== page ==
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New film asks last living generation from Third Reich about

“I’m ashamed!” shouts a shaking former Nazi who has come to talk to German students. “[I] was convinced that what Adolf did was right.”

You might expect the students to be shocked by this confession. Instead, they are hostile and nationalistic; tired of hearing about what their country did. One pupil next to the man reads something in his hands, his disinterest palpable. Another prickles at the suggestion that the Germans did anything wrong. He tells this ex-SS officer to be proud of his history, not ashamed. An explosive argument ensues, before the former Nazi yells with a pointed finger: “You are one of them!”

He should know.

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It is the most powerful scene from director Luke Holland’s documentary Final Account, which portrays the last generation of the everyday Germans who participated in the Third Reich.

This being the late film-maker’s final piece, the title takes on a poignant second meaning, and makes for an inspiring closing chapter to Holland’s career. It was a decade in the making, and provides exceptional access to figures across Germany who bore witness to atrocities in and around concentration camps.

At the core of the film lies the theme of culpability. When a system made up of 86 million people, as Germany was at the time, commits genocide, how exactly do you portion out blame? The Führer is long dead. Most of the leading Nazis either escaped or were put to death. Generations have come and gone in the ghostly villages that break up the interviews. All that remain are these final accounts.

The film’s title might also allude to the accountability and closure it seeks from these former members of the Third Reich. But this is no simple task. Early on, an elderly interviewee speaks of flying low over a concentration camp during the war, and spotting the horrors within. “Is this Germany?” he claims he asked himself, ostensibly appalled. But given the democracy with which Hitler was voted into power, and where the tides of righteousness flowed (hint: not with the Jews), he was likely all too aware of what Germany was at the time.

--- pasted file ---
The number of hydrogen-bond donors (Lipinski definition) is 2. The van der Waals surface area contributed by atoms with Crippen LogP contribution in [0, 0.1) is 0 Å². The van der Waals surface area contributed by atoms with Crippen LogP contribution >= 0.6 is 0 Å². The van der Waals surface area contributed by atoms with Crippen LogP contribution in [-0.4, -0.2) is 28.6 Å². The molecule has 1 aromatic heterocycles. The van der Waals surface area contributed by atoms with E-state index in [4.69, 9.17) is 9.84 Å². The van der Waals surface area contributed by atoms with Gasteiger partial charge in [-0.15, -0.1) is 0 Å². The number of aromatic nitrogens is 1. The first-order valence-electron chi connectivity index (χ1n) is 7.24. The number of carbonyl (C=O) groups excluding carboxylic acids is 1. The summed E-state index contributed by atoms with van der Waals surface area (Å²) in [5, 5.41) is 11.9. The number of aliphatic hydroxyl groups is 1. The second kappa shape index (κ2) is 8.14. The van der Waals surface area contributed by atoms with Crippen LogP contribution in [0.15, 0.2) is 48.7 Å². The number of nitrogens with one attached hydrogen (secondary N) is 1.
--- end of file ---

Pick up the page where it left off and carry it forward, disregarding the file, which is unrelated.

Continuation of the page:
Another ex-Nazi, Otto Duscheleit, speaks of his time in the Hitler Youth. His cohorts, he maintains, considered him too “girly” and “soft” to be a Nazi. Again, you wonder if time has kindly revised his memory. Countering the contention that being “girly” was a hindrance to entry to the Nazi Party, the next scenes feature frolicking young women in Nazi accoutrements. Sieg Heils aside, the daisy chains and dancing are straight out of The Sound of Music. We meet these girls’ older iterations, who explain how they used to sit around and discuss Mein Kampf. Of course, you can only write a book called My Struggle if you believe you’re on the right side of history, and these women were apparently engrossed.

Still, to camera all these decades later, they’re hesitant to admit as much, turning their focus elsewhere: “It was lovely! There were hiking songs. The ones you still sing today.” This reminds me of Primo Levi’s words that preface the documentary: “Monsters exist, but they are too few in number to be truly dangerous. More dangerous are the common men, the functionaries ready to believe and to act without asking questions.” As for the men, they speak of linking arms as kids to prevent customers from entering Jewish-owned shops. They were told Jews were smelly, greasy and hooked-nosed – all things that might appeal to a child’s naïve sense of good and evil.